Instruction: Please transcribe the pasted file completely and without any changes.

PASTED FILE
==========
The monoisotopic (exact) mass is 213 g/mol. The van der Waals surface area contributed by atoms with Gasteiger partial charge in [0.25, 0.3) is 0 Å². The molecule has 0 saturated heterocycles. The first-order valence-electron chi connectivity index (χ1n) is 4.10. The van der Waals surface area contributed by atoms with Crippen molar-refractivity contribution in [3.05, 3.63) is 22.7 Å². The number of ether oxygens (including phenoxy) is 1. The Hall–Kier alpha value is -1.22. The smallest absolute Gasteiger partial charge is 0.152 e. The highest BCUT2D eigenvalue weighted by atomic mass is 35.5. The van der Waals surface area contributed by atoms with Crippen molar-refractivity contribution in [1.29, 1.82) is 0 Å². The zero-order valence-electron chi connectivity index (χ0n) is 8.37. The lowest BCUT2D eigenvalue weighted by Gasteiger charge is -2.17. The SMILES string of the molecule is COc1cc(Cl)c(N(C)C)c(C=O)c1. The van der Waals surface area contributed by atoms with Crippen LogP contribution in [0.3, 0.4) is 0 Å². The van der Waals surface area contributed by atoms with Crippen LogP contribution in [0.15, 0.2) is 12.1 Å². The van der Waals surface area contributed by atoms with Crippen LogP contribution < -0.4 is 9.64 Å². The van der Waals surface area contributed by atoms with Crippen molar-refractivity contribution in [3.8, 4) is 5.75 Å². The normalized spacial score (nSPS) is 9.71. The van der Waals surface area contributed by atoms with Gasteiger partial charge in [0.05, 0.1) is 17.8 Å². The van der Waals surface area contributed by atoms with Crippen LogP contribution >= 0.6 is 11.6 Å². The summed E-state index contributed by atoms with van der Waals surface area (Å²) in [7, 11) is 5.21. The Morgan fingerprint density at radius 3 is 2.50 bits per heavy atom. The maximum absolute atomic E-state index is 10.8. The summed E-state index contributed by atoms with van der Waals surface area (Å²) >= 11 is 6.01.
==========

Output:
The monoisotopic (exact) mass is 213 g/mol. The van der Waals surface area contributed by atoms with Gasteiger partial charge in [0.25, 0.3) is 0 Å². The molecule has 0 saturated heterocycles. The first-order valence-electron chi connectivity index (χ1n) is 4.10. The van der Waals surface area contributed by atoms with Crippen molar-refractivity contribution in [3.05, 3.63) is 22.7 Å². The number of ether oxygens (including phenoxy) is 1. The Hall–Kier alpha value is -1.22. The smallest absolute Gasteiger partial charge is 0.152 e. The highest BCUT2D eigenvalue weighted by atomic mass is 35.5. The van der Waals surface area contributed by atoms with Crippen molar-refractivity contribution in [1.29, 1.82) is 0 Å². The zero-order valence-electron chi connectivity index (χ0n) is 8.37. The lowest BCUT2D eigenvalue weighted by Gasteiger charge is -2.17. The SMILES string of the molecule is COc1cc(Cl)c(N(C)C)c(C=O)c1. The van der Waals surface area contributed by atoms with Crippen LogP contribution in [0.3, 0.4) is 0 Å². The van der Waals surface area contributed by atoms with Crippen LogP contribution in [0.15, 0.2) is 12.1 Å². The van der Waals surface area contributed by atoms with Crippen LogP contribution < -0.4 is 9.64 Å². The van der Waals surface area contributed by atoms with Crippen molar-refractivity contribution in [3.8, 4) is 5.75 Å². The normalized spacial score (nSPS) is 9.71. The van der Waals surface area contributed by atoms with Gasteiger partial charge in [0.05, 0.1) is 17.8 Å². The van der Waals surface area contributed by atoms with Crippen LogP contribution >= 0.6 is 11.6 Å². The summed E-state index contributed by atoms with van der Waals surface area (Å²) in [7, 11) is 5.21. The Morgan fingerprint density at radius 3 is 2.50 bits per heavy atom. The maximum absolute atomic E-state index is 10.8. The summed E-state index contributed by atoms with van der Waals surface area (Å²) >= 11 is 6.01.